“We tried to get the boat off, but it was too much to handle,” he said. “My wife was holding her granddaughters tightly saying, ‘Everything’s all right. Pop-pop knows what he’s doing.’ and in the side of her mouth she’s saying, ‘You’re going to finally kill me.’ Out of tragedy there is at least some humor.”

A nearby towing company rescued the family, but not before the vessel suffered $20,000 in damages, Miller said.

“It was totally fractured all the way around,” he said. “It was short of totalling the boat. It was almost unrepairable.”

The experience left Miller, 67, who has sailed in the inlet since he was a small child, having second thoughts about going out onto the water this summer.

“I don’t know if I’m going to go out there anymore. It’s just too dangerous,” the Buckingham, Pa. resident said. “All the years I’ve sailed the inlet there were years that were more contentious than others, but it was never insurmountable. Last year and this year have changed everything in the inlet substantially.”

Perry said the sand bank has gotten bigger and stretched across the channel since last season. The problem is so bad he and other boaters have taken the matter into their own hands. Perry and Somers Point resident Kevin Scarborough went out last weekend to find their own route and mapped out about a half-mile detour.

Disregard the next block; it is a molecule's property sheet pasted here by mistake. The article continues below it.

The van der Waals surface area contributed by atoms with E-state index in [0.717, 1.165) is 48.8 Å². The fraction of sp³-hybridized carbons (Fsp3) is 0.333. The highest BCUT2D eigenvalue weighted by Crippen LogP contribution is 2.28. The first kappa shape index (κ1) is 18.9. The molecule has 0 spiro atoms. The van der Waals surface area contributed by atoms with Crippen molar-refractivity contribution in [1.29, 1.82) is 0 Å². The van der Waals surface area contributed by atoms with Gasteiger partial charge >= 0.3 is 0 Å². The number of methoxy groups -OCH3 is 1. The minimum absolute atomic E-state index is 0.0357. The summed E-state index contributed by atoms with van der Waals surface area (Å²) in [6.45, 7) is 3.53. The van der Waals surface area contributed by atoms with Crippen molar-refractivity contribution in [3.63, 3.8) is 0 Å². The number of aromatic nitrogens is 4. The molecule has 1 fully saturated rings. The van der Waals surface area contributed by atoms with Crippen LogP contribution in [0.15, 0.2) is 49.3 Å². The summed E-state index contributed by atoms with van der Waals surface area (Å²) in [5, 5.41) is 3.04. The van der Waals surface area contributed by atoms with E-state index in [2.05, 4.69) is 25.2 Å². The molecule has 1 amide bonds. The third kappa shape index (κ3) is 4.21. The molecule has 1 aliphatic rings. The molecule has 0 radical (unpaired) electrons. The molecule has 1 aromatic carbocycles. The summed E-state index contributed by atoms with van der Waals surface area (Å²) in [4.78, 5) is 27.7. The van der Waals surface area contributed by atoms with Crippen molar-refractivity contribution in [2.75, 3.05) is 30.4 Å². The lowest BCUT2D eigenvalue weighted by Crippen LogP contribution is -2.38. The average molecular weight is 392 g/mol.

“It’s a very dangerous situation, especially at low tide, especially for people who don’t know the area,” Scarborough said. “They will run into the ground.”

At low tide, the water level inside the currently approved waterway can drop to as low as 6 feet, which is impassable for many larger boats, said Somers Point resident Greg DiSabatino.

When out on the bay, DiSabatino uses a depth finder to monitor the water level.

“A lot of large expensive boats come into that inlet. If you don’t have local knowledge and come from out of state, you could be in for a bad trip,” he said. “It really shouldn’t be that way.”

Residents said they have seen several boats severely damaged or capsized in the inlet during the past year in the inlet.

Bodin said his company responds to calls from three or four vessels a week from the inlet in “serious trouble” during the summer months. A lot of boaters also call the office and ask for tips on how to navigate the water.

John McLaughlin, owner of Sea Tow Services of Atlantic City, estimates his company responds to about 50 accidents a year in the inlet.